Google+ Followers

Wednesday, July 22, 2015

"Lost in Translation" Article Published on Till and Momentive

My posts from 2014 on Till v SCS Credit Corp and Momentive Performance Materials have been consolidated and prettied up into appropriate form for a law journal by virtue of the yeomanlike diligence and assistance of Katie M. McDonough, an associate at my old firm. The Fordham Journal of Corporate and Financial Law has just published the resulting piece, which is entitled "Lost in Translation: Till v SCS Credit Corp and the Mistaken Transfer of a Consumer Bankruptcy Formula to Chapter 11 Reorganizations." It can be found at 20 Fordham J. Corp. & Fin. Law 893 (2015) on Westlaw and Lexis and eventually in other online databases like Heinonline and SSRD.  There is no ungated link, afaik.

In brief, the article criticizes bankruptcy judges and creditors' lawyers for failing to notice the significant statutory distinction between chapter 11 cramdown and chapter 13 cramdown, i.e., the presence of the judicially defined "fair and equitable" standard in chapter 11 vs. the absence of that standard in chapter 13. The article shows how the "fair and equitable" standard has been consistently interpreted by the Supreme Court to require creditors protected thereby to receive 100% recoveries in real economic terms, and how the Court has repeatedly recognized that market forces are the best measure of the "fair and equitable" standard.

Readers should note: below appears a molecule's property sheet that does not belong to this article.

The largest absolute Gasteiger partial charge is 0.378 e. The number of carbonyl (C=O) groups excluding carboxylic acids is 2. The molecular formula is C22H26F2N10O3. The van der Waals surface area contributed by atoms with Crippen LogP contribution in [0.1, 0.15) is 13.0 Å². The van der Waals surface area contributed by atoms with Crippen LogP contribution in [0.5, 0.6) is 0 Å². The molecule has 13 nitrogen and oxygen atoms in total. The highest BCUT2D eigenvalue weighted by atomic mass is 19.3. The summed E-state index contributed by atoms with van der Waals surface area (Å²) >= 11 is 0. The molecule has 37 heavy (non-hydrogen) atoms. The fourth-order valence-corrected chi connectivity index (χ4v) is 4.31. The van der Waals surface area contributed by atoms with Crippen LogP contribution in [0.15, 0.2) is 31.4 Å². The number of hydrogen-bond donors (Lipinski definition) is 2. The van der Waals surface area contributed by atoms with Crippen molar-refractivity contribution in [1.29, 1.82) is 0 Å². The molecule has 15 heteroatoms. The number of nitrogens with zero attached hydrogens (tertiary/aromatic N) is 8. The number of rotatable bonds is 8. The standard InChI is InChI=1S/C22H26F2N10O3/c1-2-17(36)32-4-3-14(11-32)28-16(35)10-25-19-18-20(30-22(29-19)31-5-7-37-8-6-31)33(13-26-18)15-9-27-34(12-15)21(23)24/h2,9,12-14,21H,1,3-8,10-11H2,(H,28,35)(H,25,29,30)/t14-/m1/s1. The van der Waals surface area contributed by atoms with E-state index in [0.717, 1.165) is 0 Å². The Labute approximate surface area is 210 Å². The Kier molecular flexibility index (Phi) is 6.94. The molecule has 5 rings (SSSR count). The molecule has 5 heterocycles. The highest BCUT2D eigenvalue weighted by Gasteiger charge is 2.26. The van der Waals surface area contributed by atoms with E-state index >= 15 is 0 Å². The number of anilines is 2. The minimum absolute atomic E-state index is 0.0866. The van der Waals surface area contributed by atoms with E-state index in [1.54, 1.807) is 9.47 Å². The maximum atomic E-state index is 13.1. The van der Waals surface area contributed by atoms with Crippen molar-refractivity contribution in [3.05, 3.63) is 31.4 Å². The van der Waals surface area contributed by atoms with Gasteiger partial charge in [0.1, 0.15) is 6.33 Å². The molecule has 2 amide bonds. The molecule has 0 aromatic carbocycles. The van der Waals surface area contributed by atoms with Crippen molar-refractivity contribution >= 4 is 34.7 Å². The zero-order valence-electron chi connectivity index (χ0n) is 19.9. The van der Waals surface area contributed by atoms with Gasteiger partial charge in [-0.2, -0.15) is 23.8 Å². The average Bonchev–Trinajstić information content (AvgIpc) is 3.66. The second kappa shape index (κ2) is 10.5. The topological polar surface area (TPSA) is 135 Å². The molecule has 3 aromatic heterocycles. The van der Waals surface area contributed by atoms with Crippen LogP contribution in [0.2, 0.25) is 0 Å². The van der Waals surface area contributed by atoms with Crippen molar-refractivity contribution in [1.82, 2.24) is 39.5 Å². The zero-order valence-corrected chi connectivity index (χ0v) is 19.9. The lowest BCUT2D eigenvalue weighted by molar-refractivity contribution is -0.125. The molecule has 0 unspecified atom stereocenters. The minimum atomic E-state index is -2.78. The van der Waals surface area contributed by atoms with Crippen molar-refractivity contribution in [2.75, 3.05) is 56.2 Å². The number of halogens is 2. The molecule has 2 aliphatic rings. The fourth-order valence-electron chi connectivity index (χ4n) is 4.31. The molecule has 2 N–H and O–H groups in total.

The article also goes behind the opinions in Till to recount how, in the briefs and oral argument, the prevailing parties, the Solicitor General and every Justice all disavowed any comparison between chapter 11 jurisprudence and the consumer debt repayment context, and focused instead entirely on practical factors that were unique to the consumer bankruptcy context.  What kind of model of Supreme Court decision-making does one have that results in the Court overruling a century of its own precedent, not only without saying so, or mentioning the precedent in the opinion, but without taking any briefing or argument on the question and consistently saying it wasn't even pertinent to the case before them?  That is the question judges should be asking debtors' lawyers who try to import Till to chapter 11.  Until a debtor's lawyer comes up with something more persuasive than "ipse dixit", the proposition that Till created a new rule for chapter 11 cramdown is ridiculous on its face.

The article argues that recognition of these two inexplicably overlooked yet highly relevant facts will enable future courts to fulfill the intention of Congress in both chapters of the Bankruptcy Code, respecting the Till decision as a pragmatic solution to issues presented uniquely in cases brought under chapter 13, which has no "fair and equitable" constraint, while restoring the "fair and equitable" scrutiny of nonconsensual reorganizations required by the plain language of chapter 11. 

Many thanks to Katie for not only wielding the laboring oar in transforming the posts into an article, for doing ALL the footnoting, for handling the law review submission process with which I was completely unfamiliar, but especially for suggesting the article be written in the first place.